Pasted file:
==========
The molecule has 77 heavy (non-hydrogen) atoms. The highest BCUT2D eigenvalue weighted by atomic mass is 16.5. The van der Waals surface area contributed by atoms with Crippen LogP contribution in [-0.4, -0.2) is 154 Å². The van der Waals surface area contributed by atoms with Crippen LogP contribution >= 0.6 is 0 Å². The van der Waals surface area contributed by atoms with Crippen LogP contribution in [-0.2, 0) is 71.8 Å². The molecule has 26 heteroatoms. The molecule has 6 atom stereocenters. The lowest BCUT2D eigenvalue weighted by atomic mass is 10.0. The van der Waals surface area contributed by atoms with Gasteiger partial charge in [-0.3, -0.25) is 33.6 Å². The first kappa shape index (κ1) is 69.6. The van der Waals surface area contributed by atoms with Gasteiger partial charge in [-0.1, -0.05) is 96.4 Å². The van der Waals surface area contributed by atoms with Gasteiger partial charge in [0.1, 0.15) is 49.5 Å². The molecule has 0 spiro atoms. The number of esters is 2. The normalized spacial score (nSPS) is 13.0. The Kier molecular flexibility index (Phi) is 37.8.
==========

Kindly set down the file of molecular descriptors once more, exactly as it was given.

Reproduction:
The molecule has 77 heavy (non-hydrogen) atoms. The highest BCUT2D eigenvalue weighted by atomic mass is 16.5. The van der Waals surface area contributed by atoms with Crippen LogP contribution in [-0.4, -0.2) is 154 Å². The van der Waals surface area contributed by atoms with Crippen LogP contribution >= 0.6 is 0 Å². The van der Waals surface area contributed by atoms with Crippen LogP contribution in [-0.2, 0) is 71.8 Å². The molecule has 26 heteroatoms. The molecule has 6 atom stereocenters. The lowest BCUT2D eigenvalue weighted by atomic mass is 10.0. The van der Waals surface area contributed by atoms with Gasteiger partial charge in [-0.3, -0.25) is 33.6 Å². The first kappa shape index (κ1) is 69.6. The van der Waals surface area contributed by atoms with Gasteiger partial charge in [-0.1, -0.05) is 96.4 Å². The van der Waals surface area contributed by atoms with Gasteiger partial charge in [0.1, 0.15) is 49.5 Å². The molecule has 0 spiro atoms. The number of esters is 2. The normalized spacial score (nSPS) is 13.0. The Kier molecular flexibility index (Phi) is 37.8.